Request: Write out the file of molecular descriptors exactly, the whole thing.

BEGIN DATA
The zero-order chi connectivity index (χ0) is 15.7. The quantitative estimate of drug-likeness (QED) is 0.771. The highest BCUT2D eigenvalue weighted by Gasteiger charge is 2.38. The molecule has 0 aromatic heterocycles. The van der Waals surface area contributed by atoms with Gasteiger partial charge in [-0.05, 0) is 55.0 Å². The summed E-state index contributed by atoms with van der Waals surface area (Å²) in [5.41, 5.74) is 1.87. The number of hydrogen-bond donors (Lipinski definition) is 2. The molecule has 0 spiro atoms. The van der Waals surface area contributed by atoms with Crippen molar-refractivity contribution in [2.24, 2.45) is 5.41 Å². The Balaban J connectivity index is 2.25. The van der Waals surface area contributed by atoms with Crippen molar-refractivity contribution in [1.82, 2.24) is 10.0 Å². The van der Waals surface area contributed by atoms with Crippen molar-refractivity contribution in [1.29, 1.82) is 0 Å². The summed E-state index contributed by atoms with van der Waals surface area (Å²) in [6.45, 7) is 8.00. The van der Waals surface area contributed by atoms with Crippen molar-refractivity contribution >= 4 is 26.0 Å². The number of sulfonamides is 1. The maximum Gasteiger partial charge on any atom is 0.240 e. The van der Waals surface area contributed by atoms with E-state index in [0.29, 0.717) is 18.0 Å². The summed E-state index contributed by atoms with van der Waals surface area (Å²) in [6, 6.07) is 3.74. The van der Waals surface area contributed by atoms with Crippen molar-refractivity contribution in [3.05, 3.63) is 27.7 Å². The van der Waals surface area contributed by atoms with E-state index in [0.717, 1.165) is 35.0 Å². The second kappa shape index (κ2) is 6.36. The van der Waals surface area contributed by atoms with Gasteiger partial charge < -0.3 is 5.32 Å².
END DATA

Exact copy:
The zero-order chi connectivity index (χ0) is 15.7. The quantitative estimate of drug-likeness (QED) is 0.771. The highest BCUT2D eigenvalue weighted by Gasteiger charge is 2.38. The molecule has 0 aromatic heterocycles. The van der Waals surface area contributed by atoms with Gasteiger partial charge in [-0.05, 0) is 55.0 Å². The summed E-state index contributed by atoms with van der Waals surface area (Å²) in [5.41, 5.74) is 1.87. The number of hydrogen-bond donors (Lipinski definition) is 2. The molecule has 0 spiro atoms. The van der Waals surface area contributed by atoms with Crippen molar-refractivity contribution in [2.24, 2.45) is 5.41 Å². The Balaban J connectivity index is 2.25. The van der Waals surface area contributed by atoms with Crippen molar-refractivity contribution in [1.82, 2.24) is 10.0 Å². The van der Waals surface area contributed by atoms with Crippen molar-refractivity contribution in [1.29, 1.82) is 0 Å². The summed E-state index contributed by atoms with van der Waals surface area (Å²) in [6.45, 7) is 8.00. The van der Waals surface area contributed by atoms with Crippen molar-refractivity contribution >= 4 is 26.0 Å². The number of sulfonamides is 1. The maximum Gasteiger partial charge on any atom is 0.240 e. The van der Waals surface area contributed by atoms with E-state index in [0.29, 0.717) is 18.0 Å². The summed E-state index contributed by atoms with van der Waals surface area (Å²) in [6, 6.07) is 3.74. The van der Waals surface area contributed by atoms with Crippen molar-refractivity contribution in [3.05, 3.63) is 27.7 Å². The van der Waals surface area contributed by atoms with E-state index in [0.717, 1.165) is 35.0 Å². The second kappa shape index (κ2) is 6.36. The van der Waals surface area contributed by atoms with Gasteiger partial charge < -0.3 is 5.32 Å².